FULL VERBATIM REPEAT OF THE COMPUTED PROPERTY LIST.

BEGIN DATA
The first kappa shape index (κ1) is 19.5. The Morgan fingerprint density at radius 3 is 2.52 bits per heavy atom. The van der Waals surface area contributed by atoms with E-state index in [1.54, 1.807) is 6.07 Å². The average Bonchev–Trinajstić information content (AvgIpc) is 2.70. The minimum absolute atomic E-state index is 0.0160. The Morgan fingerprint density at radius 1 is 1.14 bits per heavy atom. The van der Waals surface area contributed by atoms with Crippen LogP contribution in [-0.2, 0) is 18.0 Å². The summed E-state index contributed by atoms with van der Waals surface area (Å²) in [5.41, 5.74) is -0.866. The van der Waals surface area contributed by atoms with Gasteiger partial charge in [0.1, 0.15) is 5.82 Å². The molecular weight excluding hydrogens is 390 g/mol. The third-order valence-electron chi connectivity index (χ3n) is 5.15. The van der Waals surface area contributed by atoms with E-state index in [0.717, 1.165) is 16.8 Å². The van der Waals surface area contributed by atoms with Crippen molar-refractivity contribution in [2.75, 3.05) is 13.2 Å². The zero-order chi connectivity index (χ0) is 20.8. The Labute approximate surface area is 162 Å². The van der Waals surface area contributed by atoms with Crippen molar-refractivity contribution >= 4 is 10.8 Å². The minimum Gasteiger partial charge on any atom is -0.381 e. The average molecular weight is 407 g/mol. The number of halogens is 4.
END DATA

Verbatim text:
The first kappa shape index (κ1) is 19.5. The Morgan fingerprint density at radius 3 is 2.52 bits per heavy atom. The van der Waals surface area contributed by atoms with E-state index in [1.54, 1.807) is 6.07 Å². The average Bonchev–Trinajstić information content (AvgIpc) is 2.70. The minimum absolute atomic E-state index is 0.0160. The Morgan fingerprint density at radius 1 is 1.14 bits per heavy atom. The van der Waals surface area contributed by atoms with Crippen LogP contribution in [-0.2, 0) is 18.0 Å². The summed E-state index contributed by atoms with van der Waals surface area (Å²) in [5.41, 5.74) is -0.866. The van der Waals surface area contributed by atoms with Gasteiger partial charge in [0.1, 0.15) is 5.82 Å². The molecular weight excluding hydrogens is 390 g/mol. The third-order valence-electron chi connectivity index (χ3n) is 5.15. The van der Waals surface area contributed by atoms with E-state index in [0.717, 1.165) is 16.8 Å². The van der Waals surface area contributed by atoms with Crippen molar-refractivity contribution in [2.75, 3.05) is 13.2 Å². The zero-order chi connectivity index (χ0) is 20.8. The Labute approximate surface area is 162 Å². The van der Waals surface area contributed by atoms with Crippen molar-refractivity contribution >= 4 is 10.8 Å². The minimum Gasteiger partial charge on any atom is -0.381 e. The average molecular weight is 407 g/mol. The number of halogens is 4.